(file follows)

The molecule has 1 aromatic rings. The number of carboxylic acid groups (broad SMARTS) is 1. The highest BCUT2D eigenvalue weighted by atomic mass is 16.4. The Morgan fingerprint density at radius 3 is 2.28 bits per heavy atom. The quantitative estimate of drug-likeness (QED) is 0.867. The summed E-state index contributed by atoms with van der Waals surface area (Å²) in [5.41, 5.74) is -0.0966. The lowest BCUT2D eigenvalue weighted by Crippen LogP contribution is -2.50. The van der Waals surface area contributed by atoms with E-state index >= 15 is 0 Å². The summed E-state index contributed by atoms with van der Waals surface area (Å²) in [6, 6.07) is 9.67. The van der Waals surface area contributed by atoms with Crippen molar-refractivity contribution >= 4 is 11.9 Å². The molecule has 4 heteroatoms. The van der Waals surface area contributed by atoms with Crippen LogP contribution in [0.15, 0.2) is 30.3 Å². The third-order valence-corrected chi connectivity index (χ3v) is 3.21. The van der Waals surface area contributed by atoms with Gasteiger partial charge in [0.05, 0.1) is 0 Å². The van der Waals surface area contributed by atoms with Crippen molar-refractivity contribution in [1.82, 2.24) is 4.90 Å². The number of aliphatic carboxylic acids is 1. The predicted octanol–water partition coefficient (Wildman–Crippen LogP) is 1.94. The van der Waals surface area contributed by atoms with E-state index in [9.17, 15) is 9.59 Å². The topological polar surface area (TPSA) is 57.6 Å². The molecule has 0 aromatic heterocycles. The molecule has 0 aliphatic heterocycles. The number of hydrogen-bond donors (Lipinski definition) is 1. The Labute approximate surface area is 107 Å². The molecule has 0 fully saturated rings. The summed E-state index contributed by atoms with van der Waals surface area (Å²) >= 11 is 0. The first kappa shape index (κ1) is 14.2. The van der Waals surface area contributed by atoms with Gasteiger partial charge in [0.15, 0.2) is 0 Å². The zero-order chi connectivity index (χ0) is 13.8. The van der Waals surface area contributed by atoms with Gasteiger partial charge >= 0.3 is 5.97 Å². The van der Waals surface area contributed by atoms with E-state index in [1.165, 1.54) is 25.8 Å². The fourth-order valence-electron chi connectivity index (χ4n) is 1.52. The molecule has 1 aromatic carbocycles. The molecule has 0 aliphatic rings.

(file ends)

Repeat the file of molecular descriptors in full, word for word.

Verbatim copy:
The molecule has 1 aromatic rings. The number of carboxylic acid groups (broad SMARTS) is 1. The highest BCUT2D eigenvalue weighted by atomic mass is 16.4. The Morgan fingerprint density at radius 3 is 2.28 bits per heavy atom. The quantitative estimate of drug-likeness (QED) is 0.867. The summed E-state index contributed by atoms with van der Waals surface area (Å²) in [5.41, 5.74) is -0.0966. The lowest BCUT2D eigenvalue weighted by Crippen LogP contribution is -2.50. The van der Waals surface area contributed by atoms with E-state index >= 15 is 0 Å². The summed E-state index contributed by atoms with van der Waals surface area (Å²) in [6, 6.07) is 9.67. The van der Waals surface area contributed by atoms with Crippen molar-refractivity contribution >= 4 is 11.9 Å². The molecule has 4 heteroatoms. The van der Waals surface area contributed by atoms with Crippen LogP contribution in [0.15, 0.2) is 30.3 Å². The third-order valence-corrected chi connectivity index (χ3v) is 3.21. The van der Waals surface area contributed by atoms with Gasteiger partial charge in [0.05, 0.1) is 0 Å². The van der Waals surface area contributed by atoms with Crippen molar-refractivity contribution in [1.82, 2.24) is 4.90 Å². The number of aliphatic carboxylic acids is 1. The predicted octanol–water partition coefficient (Wildman–Crippen LogP) is 1.94. The van der Waals surface area contributed by atoms with E-state index in [9.17, 15) is 9.59 Å². The topological polar surface area (TPSA) is 57.6 Å². The molecule has 0 aromatic heterocycles. The molecule has 0 aliphatic heterocycles. The number of hydrogen-bond donors (Lipinski definition) is 1. The Labute approximate surface area is 107 Å². The molecule has 0 fully saturated rings. The summed E-state index contributed by atoms with van der Waals surface area (Å²) >= 11 is 0. The first kappa shape index (κ1) is 14.2. The van der Waals surface area contributed by atoms with Gasteiger partial charge in [0.15, 0.2) is 0 Å². The zero-order chi connectivity index (χ0) is 13.8. The van der Waals surface area contributed by atoms with Gasteiger partial charge >= 0.3 is 5.97 Å². The van der Waals surface area contributed by atoms with E-state index in [1.165, 1.54) is 25.8 Å². The fourth-order valence-electron chi connectivity index (χ4n) is 1.52. The molecule has 1 aromatic carbocycles. The molecule has 0 aliphatic rings.